An amazing modern dance piece:


Sigur Ros - Valtari by Christian Larson from Christian Larson on Vimeo.

Sunday, August 11, 2013

Healthy Narcissism and Abuse

We can imagine ourselves to be the best and greatest existence in the world. Many feel uncomfortable doing so. I propose that we need a small ``transitional'' space around us, a little extension of the imaginary world to the real world, in which we act from the conviction that we are the best and greatest thing in the whole universe. I call this the ``healthy narcissism'' because having this space around us protects us against shame and the resulting need to prove ourselves worthy of our being.

I suggest that abuse, specially the psychological and emotional abuse, happens to us when we allow someone to invade and intrude this space and try to change our basic sense of worthiness. Therefore, the abuse victims are identified by a damaged sense of self-worth and a deep and threatening shame that runs through many aspects of their lives.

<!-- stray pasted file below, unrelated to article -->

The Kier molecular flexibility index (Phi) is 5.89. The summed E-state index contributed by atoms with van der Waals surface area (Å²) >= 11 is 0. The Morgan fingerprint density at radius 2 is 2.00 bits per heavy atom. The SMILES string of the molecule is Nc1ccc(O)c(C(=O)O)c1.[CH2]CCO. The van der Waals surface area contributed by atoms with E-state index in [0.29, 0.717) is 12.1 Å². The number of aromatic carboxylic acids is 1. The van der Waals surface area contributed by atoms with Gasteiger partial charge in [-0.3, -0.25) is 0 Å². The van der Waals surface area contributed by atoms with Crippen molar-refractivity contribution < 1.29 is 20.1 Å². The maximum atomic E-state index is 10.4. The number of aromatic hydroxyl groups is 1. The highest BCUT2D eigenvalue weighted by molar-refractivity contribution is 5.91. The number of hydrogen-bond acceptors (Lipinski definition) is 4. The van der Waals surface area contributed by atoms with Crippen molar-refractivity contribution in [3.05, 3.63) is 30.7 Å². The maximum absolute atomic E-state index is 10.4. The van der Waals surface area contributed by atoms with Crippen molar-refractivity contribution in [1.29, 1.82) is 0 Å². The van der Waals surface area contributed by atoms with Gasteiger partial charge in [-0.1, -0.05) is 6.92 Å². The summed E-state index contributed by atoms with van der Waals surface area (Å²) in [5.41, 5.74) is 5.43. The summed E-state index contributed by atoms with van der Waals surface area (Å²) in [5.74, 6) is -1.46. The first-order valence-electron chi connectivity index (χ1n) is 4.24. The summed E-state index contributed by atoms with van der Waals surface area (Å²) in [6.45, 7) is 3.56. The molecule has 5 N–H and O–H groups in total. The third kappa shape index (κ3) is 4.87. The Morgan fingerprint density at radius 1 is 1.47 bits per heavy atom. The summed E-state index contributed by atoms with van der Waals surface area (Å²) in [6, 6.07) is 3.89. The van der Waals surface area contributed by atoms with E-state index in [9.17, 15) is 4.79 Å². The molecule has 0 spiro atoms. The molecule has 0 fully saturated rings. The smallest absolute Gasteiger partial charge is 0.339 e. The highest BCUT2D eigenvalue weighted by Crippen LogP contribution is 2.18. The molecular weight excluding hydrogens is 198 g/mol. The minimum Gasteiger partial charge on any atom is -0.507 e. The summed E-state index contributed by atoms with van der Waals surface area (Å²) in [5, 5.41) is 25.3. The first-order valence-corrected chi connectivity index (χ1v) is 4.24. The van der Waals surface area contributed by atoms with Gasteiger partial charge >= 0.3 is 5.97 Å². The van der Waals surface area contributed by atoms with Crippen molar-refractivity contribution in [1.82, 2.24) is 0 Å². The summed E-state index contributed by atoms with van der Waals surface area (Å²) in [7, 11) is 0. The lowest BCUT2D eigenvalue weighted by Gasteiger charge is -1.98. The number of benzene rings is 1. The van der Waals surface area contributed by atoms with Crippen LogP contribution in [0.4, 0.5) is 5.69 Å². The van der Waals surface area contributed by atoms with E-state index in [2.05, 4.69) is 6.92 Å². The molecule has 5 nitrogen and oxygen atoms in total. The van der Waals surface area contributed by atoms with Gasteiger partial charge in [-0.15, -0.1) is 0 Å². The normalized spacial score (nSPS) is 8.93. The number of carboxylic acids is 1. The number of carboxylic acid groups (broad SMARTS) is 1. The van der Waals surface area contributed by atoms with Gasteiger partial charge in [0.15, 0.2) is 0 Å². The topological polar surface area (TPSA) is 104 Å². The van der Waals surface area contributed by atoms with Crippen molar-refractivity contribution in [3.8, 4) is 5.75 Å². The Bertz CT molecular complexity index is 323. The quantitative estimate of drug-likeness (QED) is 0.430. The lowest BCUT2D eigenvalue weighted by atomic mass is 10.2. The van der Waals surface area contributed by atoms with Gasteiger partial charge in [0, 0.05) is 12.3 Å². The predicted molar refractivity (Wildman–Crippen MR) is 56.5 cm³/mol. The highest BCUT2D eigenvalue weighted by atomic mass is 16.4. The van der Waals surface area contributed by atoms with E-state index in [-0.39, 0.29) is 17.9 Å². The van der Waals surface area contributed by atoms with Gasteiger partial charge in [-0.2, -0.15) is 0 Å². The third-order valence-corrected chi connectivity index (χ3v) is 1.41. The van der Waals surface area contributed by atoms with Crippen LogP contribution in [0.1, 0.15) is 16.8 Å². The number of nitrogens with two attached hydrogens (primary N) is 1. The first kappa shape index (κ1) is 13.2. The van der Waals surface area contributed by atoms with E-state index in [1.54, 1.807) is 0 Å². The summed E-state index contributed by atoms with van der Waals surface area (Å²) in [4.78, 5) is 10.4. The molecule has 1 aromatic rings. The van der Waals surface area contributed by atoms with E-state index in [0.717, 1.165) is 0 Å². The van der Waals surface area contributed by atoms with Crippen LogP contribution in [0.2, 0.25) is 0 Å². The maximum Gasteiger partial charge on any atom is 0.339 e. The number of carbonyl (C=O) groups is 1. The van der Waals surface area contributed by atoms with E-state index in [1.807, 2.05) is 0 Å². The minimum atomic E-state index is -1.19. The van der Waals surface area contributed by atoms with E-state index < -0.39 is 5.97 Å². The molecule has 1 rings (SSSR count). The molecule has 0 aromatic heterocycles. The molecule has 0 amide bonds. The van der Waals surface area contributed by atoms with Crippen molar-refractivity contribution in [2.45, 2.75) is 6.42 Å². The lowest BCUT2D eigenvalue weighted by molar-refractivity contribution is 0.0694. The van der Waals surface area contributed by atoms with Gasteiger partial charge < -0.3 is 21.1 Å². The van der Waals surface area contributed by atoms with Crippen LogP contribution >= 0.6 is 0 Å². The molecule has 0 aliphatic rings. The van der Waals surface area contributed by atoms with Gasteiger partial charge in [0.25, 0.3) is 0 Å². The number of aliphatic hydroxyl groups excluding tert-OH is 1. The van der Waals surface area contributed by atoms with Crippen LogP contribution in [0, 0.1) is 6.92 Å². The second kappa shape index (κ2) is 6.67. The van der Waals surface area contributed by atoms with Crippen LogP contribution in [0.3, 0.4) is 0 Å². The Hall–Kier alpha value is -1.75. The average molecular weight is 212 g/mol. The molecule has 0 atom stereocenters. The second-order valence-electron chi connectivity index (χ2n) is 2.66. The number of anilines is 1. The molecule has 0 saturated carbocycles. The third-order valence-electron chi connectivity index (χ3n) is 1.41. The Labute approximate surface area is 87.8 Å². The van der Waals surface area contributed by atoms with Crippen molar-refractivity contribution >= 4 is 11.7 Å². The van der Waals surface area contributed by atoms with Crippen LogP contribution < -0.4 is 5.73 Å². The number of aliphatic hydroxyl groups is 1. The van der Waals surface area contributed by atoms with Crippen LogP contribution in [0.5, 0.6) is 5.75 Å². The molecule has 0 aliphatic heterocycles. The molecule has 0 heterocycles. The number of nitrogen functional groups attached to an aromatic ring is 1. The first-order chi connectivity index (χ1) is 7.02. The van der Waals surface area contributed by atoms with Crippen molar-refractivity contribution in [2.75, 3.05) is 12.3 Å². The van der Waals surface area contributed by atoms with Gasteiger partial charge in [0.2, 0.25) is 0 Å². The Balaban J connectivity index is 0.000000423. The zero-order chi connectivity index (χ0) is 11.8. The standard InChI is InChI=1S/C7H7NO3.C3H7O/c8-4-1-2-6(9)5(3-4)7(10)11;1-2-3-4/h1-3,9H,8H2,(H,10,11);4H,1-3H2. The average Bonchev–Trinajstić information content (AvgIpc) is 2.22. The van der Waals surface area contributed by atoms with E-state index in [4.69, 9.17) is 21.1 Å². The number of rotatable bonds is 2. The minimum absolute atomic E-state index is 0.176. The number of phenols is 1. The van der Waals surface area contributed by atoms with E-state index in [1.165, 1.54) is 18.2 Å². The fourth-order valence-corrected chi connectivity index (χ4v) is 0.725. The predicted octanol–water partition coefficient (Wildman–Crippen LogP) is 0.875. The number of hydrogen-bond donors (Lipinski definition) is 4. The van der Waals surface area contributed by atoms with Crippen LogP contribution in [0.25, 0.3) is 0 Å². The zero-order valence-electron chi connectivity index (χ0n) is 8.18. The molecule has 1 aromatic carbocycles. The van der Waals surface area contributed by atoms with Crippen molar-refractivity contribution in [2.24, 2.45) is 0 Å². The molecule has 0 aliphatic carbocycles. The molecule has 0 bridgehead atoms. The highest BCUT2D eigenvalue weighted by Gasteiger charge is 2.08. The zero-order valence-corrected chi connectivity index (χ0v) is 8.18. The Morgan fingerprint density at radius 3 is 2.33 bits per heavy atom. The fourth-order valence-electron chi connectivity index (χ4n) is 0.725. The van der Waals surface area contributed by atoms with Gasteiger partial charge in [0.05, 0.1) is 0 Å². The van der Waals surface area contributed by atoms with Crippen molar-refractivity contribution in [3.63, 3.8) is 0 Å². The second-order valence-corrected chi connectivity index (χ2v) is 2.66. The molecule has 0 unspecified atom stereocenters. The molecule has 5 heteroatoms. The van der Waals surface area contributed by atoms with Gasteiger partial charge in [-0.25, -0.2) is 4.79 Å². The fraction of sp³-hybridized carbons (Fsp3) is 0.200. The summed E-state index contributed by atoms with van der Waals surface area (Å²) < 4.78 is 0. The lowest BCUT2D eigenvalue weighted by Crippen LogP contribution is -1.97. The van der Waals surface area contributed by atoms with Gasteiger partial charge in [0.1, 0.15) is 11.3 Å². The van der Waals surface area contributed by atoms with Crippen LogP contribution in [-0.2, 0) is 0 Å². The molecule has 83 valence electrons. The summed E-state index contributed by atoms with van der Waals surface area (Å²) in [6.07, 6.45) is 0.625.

When the abuse is severe, specially if it's physical or sexual, dealing with it is an important step in any meaningful life improvement. The inherent problem is that most adults enter an abusive relationship in search for a safe and reassuring environment because they have grown up in similar abusive relationships. Setting oneself free from a familiar and yet abusive relationship is one of the hardest challenges in life.

I think of my previous job as such an abusive relationship, not with an specific person but with a situation (or even with myself, if that makes any sense!) I forced myself into situations that would end up hurting my sense of worthiness. I felt ashamed of pretending to be someone else, someone with different likes and priorities. Maybe if I was stronger, I could transform that abusive relationship into one that would respect my basic sense of worthiness. I tried to do that but I was not successful. I had to terminate it, at least temporarily.